Sometimes travel can be a fairy tale with a happy ending. Amy Rosen becomes a princess and breezes through sumptuous feasts, horse-drawn carriages, and a grand ball in Vienna.
Once upon a time in the great city of Vienna there was a very unhappy travel writer named Amyrella. She had landed in the city on an overnight flight, hadn't slept a wink and was terribly jet lagged (even though the service provided on Austrian Airlines was strictly top drawer.) And so she wandered dazed along the fabled streets for hours, the white–flecked wintry air swirling around her like a snow globe.
Within two days of Amyrella's arrival, she had already done more legwork than most visitors do in a week. She had visited a dozen coffee houses, from the old–school honesty of Diglas to the cushy splendor of Mozart; the elegance of Sacher to the casual vibe of Sperl. She had been to the Vienna State Opera where she witnessed Romeo and Juliet tragically die in each others' arms. The Kunsthistorisches Museum intrigued her and the Jewish Museum moved her. She ate traditional dishes, such as rosti with fried egg and spinach sauce, and drank much traditional beer.
She even learned how to make apple strudel during a baking class taught by a pastry chef from Gerstner at the Palais Todesco. (Gerster is a pastry shop that has served the Imperial Court since 1848.) And even though, at the end of each day, she was able to lay her weary head upon the plush pillows of the Rathaus Wein boutique hotel—home to the most astounding buffet breakfasts she had ever seen—Amyrella was a jet–lagged travel writer in a foreign country, and no matter which way you sliced the tasty Sacher torte, there was still work to be done.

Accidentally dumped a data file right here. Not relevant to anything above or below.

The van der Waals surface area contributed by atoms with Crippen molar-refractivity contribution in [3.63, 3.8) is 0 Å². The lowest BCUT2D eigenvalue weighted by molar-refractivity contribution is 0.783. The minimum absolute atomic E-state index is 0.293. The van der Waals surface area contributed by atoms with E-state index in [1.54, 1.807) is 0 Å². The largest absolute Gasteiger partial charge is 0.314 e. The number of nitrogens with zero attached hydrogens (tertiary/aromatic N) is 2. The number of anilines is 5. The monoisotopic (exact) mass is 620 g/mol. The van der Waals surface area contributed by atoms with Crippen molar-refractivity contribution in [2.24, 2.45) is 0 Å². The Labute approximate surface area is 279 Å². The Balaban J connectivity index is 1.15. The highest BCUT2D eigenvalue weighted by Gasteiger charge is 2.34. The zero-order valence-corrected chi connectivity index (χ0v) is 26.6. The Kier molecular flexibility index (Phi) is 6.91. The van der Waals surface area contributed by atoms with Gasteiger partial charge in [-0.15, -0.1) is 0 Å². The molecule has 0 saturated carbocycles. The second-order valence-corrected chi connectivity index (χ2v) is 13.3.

On her third night in Vienna, Amyrella arrived back at her hotel to find an elegant black dress hanging in her room. Attached to it was an intriguing note:
"Enjoy the Coffee House Owners Ball. With compliments, your Fairy Godmother. P.S. Stick around until 4 a.m. because you really won't want to miss the traditional goulash soup at Café Landtman."
Well, now this was exciting stuff! After all, Amyrella had never been to a Viennese ball before. And she understood that she'd be partaking in a proud tradition. Beginning each year on New Year's Eve and coinciding with Fasching, Austria's version of the pre–Lent carnival celebration that ends approximately one month later, the ball season is packed with dozens of different formal celebrations, from the world famous Opera Ball to other balls representing sundry professions, including the florists, pharmacists, doctors, hunters and lawyers' balls, and the largest ball of all, the Coffee House Owners Ball—the very ball that Amyrella would be attending this evening. Anyone can go to a Viennese ball, the tickets average $100 euros each and the only real rule is that you must be formerly dressed, in a tux if you're a lad, or a floor length dress if you're a lady.
At 7p.m. on the night of the ball, Amyrella sat down to dinner at the Hotel Imperial, where she enjoyed a royal feast with some other ball–going friends. From there, they journeyed by horse and carriage for the short trip along the bumpy cobblestones to the grand archway leading to the inner court of the Imperial Palace. There was a terrific traffic jam of carriages led by men wearing boulder caps and woolen capes with shiny mares clip–clopping their way through the archway. But within moments Amyrella is swept into the ball.